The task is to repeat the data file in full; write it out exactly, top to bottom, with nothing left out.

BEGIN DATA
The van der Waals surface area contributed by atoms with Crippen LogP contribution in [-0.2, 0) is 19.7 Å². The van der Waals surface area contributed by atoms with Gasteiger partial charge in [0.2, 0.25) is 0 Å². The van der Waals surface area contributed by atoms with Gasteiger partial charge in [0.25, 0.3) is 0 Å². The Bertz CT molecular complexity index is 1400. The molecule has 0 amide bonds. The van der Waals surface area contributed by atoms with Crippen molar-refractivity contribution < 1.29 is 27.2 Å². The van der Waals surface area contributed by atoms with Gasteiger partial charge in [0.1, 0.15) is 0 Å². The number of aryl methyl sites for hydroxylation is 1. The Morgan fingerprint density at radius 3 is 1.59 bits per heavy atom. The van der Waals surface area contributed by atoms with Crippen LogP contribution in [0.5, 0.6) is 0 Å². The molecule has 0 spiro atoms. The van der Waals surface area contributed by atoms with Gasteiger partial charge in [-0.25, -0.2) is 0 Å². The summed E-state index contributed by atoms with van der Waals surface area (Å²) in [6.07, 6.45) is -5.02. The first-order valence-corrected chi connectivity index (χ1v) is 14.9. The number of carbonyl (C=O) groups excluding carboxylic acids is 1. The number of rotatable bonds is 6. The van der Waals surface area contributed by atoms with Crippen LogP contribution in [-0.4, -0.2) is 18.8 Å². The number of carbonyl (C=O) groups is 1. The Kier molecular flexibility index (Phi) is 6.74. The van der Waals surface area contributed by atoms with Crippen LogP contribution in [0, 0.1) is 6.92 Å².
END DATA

The van der Waals surface area contributed by atoms with Crippen LogP contribution in [-0.2, 0) is 19.7 Å². The van der Waals surface area contributed by atoms with Gasteiger partial charge in [0.2, 0.25) is 0 Å². The van der Waals surface area contributed by atoms with Gasteiger partial charge in [0.25, 0.3) is 0 Å². The Bertz CT molecular complexity index is 1400. The molecule has 0 amide bonds. The van der Waals surface area contributed by atoms with Crippen molar-refractivity contribution < 1.29 is 27.2 Å². The van der Waals surface area contributed by atoms with Gasteiger partial charge in [0.1, 0.15) is 0 Å². The number of aryl methyl sites for hydroxylation is 1. The Morgan fingerprint density at radius 3 is 1.59 bits per heavy atom. The van der Waals surface area contributed by atoms with Crippen LogP contribution in [0.5, 0.6) is 0 Å². The molecule has 0 spiro atoms. The van der Waals surface area contributed by atoms with Gasteiger partial charge in [-0.25, -0.2) is 0 Å². The summed E-state index contributed by atoms with van der Waals surface area (Å²) in [6.07, 6.45) is -5.02. The first-order valence-corrected chi connectivity index (χ1v) is 14.9. The number of carbonyl (C=O) groups excluding carboxylic acids is 1. The number of rotatable bonds is 6. The van der Waals surface area contributed by atoms with Crippen LogP contribution in [-0.4, -0.2) is 18.8 Å². The number of carbonyl (C=O) groups is 1. The Kier molecular flexibility index (Phi) is 6.74. The van der Waals surface area contributed by atoms with Crippen LogP contribution in [0, 0.1) is 6.92 Å².